Bitcoin’s Biggest Rival? Litecoin Stabilizes After Massive Correction

After a volatile 24 hours, Litecoin prices showed signs of stabilizing Friday as investors speculated about the digital currency’s ability to de-throne bitcoin.

LTC/USD Price Levels

The LTC/USD exchange rate plunged 26% on Thursday to touch the lower $74 level. At the time of writing, prices had recovered near $82.50 for a total market cap of around $4.5 billion. The cryptocurrency had virtually doubled between Nov. 2 and Nov. 29 in a period of general euphoria for cryptocurrencies.

Litecoin wasn’t the only digital asset to suffer a double-digit correction earlier this week. Bitcoin Cash and Ethereum also plunged more than 20% on Thursday. Both currencies found stability on Friday, although Bitcoin Cash was still headed for weekly declines of more than 20%.

Litecoin’s precipitous drop followed another record-setting surge that took prices above $100 for the first time ever.

Turnover in LTC trades has reached $429 million in the last 24 hours. About one-fifth of the activity was concentrated on the GDAX exchange. Bitfinex and South Korea’s Bithumb also saw roughly 11% of the daily volumes.

Bitcoin Rival?

The cryptocurrency market was in a state of buzz Thursday after The Motley Fool ran a compelling story about Litecoin’s potential to overtake bitcoin.

Litecoin’s price trajectory since the start of the year has largely mirrored the broader cryptocurrency market. However, its exposure hasn’t come anywhere near bitcoin’s or some of the other leading altcoins. According to Motley Fool writer Sean Williams, this has more to do with creator Charles Lee taking a back seat in the development of the token. Recent developments suggest Lee is now ready to put his full weight behind the project.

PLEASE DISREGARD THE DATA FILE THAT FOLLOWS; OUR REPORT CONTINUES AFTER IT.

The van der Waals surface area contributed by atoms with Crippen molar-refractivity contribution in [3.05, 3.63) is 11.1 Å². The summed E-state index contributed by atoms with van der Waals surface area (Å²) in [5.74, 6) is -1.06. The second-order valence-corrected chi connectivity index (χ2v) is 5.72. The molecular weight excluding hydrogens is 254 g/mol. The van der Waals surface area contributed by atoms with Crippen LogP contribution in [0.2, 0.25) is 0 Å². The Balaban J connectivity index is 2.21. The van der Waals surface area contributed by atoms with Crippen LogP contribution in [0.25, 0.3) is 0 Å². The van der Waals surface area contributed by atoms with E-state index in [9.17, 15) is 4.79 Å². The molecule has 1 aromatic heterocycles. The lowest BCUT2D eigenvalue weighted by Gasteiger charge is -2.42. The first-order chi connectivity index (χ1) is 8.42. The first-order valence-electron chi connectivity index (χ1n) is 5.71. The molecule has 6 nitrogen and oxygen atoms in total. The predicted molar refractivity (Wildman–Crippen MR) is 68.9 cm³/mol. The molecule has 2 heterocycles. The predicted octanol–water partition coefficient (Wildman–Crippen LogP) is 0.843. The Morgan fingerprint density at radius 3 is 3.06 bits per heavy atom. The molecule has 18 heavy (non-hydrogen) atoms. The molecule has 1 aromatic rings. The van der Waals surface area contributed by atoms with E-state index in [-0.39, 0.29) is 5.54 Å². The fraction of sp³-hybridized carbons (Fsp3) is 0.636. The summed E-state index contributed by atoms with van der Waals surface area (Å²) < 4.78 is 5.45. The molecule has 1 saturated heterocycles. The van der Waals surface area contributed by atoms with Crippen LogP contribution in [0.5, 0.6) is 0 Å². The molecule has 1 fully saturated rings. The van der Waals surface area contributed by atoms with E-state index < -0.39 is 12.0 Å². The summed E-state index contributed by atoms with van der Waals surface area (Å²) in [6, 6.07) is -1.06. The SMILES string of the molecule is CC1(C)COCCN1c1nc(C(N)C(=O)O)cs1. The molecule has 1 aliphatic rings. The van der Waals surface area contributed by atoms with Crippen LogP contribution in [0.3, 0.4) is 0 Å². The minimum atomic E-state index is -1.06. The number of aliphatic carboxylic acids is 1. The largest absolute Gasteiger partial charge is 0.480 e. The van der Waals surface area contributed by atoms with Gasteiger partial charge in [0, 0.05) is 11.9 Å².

“Litecoin certainly has what it takes to give bitcoin a run for its (virtual) money,” Williams said. “Recently, Litecoin completed the highly anticipated SegWit upgrade, which has been critical in improving the capacity of its blockchain, hastening settlement times, and reducing the costs to process transactions. Doing so should help attract businesses and, perhaps, investors.”

It didn’t take long for the Litecoin Foundation to temper expectations about the coin’s potential. In a Nov. 29 tweet, the Foundation said it doesn’t believe its cryptocurrency is the biggest competitor for bitcoin. It also reiterated its focus on transaction processing.

“Bitcoin and Litecoin will have different focuses. Litecoin will definitely focus more on payments,” the tweet said.

Despite vastly different market caps, bitcoin and Litecoin share many similarities. Both algorithms put a hard cap on the number of coins that can be created. They’re also much older than the latest wave of altcoins sweeping the market. Whereas bitcoin was created in 2009, Litecoin came on to the scene in 2011.

For a long time, LTC was the no. 2 cryptocurrency in terms of market value and overall trading volume. Despite slipping to the likes of Ethereum, Bitcoin Cash and Ripple XRP, Litecoin is still considered to be the silver to bitcoin’s gold.

Bitcoin prices spiked above $11,000 on Thursday for the first time in its history. Prices have since moderated back down to the mid $9,500 region.

Disclaimer: The author owns bitcoin, Ethereum and other cryptocurrencies. He holds investment positions in the coins, but does not engage in short-term or day-trading.

Featured image courtesy of Shutterstock. 

Chief Editor to and Contributor to, Sam Bourgi has spent the past nine years focused on economics, markets and cryptocurrencies. His work has been featured in and cited by some of the world's leading newscasts, including Barron's, CBOE and Forbes. Avid crypto watchers and those with a libertarian persuasion can follow him on twitter at @hsbourgi